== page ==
Hannah Batchelor discussed research by her colleagues at the University of Birmingham, which has highlighted evidence of “inequality at senior levels” of pharmacy. She says their work revealed that while 61% of the GPhC register is female, “that wasn’t mirrored in senior roles”.
This includes all the community pharmacy and professional leadership bodies – including the GPhC itself, Ms Batchelor says, which was “51% female in their management team – yet only one of seven of their chair positions was a woman”.
Francesca Okosi – the GPhC’s director of people, diversity, equality and inclusion (pictured above left, with Ms Arikawe) – says the regulator is determined to demonstrate the change it wants to promote in the sector.
“The first thing we have to do as a regulator is ‘consume our own smoke’. You’ve got to make sure that as an organisation you’re demonstrating what you believe is the right thing.”
Ms Okosi says the GPhC is “really positive about promoting work-life balance” in pharmacy, but she admits the organisation – and the sector – needs to “think about how we design senior level roles”.
“A lot of people think it’s a choice between having their family life and going up the career ladder. We’ve got to say to people: ‘Actually it isn’t either or’. You should have the right to have a life and to progress your career,” she argues.
Reflecting the workforce
To promote more diversity among its senior board and committees, including fitness-to-practise panels, Ms Okosi says the GPhC is “proactively thinking about who we engage, and how we get out and attract a more diverse group”. This includes targeting women pharmacists who may discount themselves because of a perceived lack of experience, she adds.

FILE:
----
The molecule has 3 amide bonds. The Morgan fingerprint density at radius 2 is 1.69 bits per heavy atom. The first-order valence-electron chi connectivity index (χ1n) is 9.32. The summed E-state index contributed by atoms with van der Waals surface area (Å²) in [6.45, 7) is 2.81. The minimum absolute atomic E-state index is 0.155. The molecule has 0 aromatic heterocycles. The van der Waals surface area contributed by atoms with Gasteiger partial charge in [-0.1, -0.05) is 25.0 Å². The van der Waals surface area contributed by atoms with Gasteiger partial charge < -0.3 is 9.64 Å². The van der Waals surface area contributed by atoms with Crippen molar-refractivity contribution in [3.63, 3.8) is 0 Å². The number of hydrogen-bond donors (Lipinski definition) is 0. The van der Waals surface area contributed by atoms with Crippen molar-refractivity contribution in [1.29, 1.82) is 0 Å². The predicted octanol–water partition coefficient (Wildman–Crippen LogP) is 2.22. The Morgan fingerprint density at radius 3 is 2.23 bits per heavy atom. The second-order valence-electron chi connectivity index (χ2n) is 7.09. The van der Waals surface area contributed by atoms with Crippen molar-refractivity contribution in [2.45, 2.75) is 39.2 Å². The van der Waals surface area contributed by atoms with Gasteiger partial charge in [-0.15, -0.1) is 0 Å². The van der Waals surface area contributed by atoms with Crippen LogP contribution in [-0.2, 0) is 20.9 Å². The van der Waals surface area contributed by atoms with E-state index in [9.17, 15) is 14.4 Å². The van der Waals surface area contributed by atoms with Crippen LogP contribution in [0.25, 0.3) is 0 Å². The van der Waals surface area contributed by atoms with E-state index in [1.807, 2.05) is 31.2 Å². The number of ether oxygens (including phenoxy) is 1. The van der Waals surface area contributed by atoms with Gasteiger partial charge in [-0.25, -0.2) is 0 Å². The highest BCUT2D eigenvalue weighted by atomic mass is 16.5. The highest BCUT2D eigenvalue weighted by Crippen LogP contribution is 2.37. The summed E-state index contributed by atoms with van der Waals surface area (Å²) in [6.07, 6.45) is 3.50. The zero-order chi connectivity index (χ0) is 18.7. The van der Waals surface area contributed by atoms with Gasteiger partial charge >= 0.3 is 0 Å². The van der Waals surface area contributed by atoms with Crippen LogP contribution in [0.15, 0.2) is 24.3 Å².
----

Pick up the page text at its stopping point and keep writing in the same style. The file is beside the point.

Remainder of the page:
“We’re thinking [about] how we make sure we give them opportunities to sit on a council or be a pharmacy representative on a panel. We’re looking for pharmacists who may not be experienced, but bring life experience. So put yourself forward, don’t disqualify yourself at the beginning of that process.”
The next generation
Ms Batchelor is keen that trainee and future pharmacists are encouraged to aspire to the very highest levels of the profession. She says she and her fellow pharmacy tutors “don’t see a difference in [preferred] career pathways based on gender” at the undergraduate level.
“Pharmacy has a huge advantage in that we attract a diverse range of students. There does tend to be more females in community pharmacy, but when we ask our students [where they want to work] we see very similar patterns in what they want to do with their pharmacy degree.
“Perhaps it’s something we need to build in while we’ve got our captive audience [in universities] – talking to them about these issues, so that in the future they can talk to each other about salaries, [and] where opportunities come up, and they can support each other.
“As an academic, I want to make sure my students have all got opportunities to excel and succeed in an equal way – regardless of their gender. My biggest thing is the [need for] visible role models. We need people who we can aspire to [be], and we need to share those when we see them [and] put them forward.”
Role models needed
Visible role models are required right across the sector, including in academia – where Ms Batchelor says “we certainly do talk to students about mentoring and aspirations” – and in organisations like the GPhC, Ms Okosi argues. She says she would like to see the regulator and the profession offering “mentoring and coaching [of] people coming through, [who are] on the cusp of wanting to go into senior leadership roles”.
“It’s about finding the role models to coach, to mentor, develop, and give people the skills and the confidence to believe that they can progress through the profession.”
Ms Evans agrees, saying “it would be great to have some role model organisations out there that [will make] others feel embarrassed about their own performance”. But, she adds: “We need to put some urgency behind it, and we need to call organisations out for not doing it.”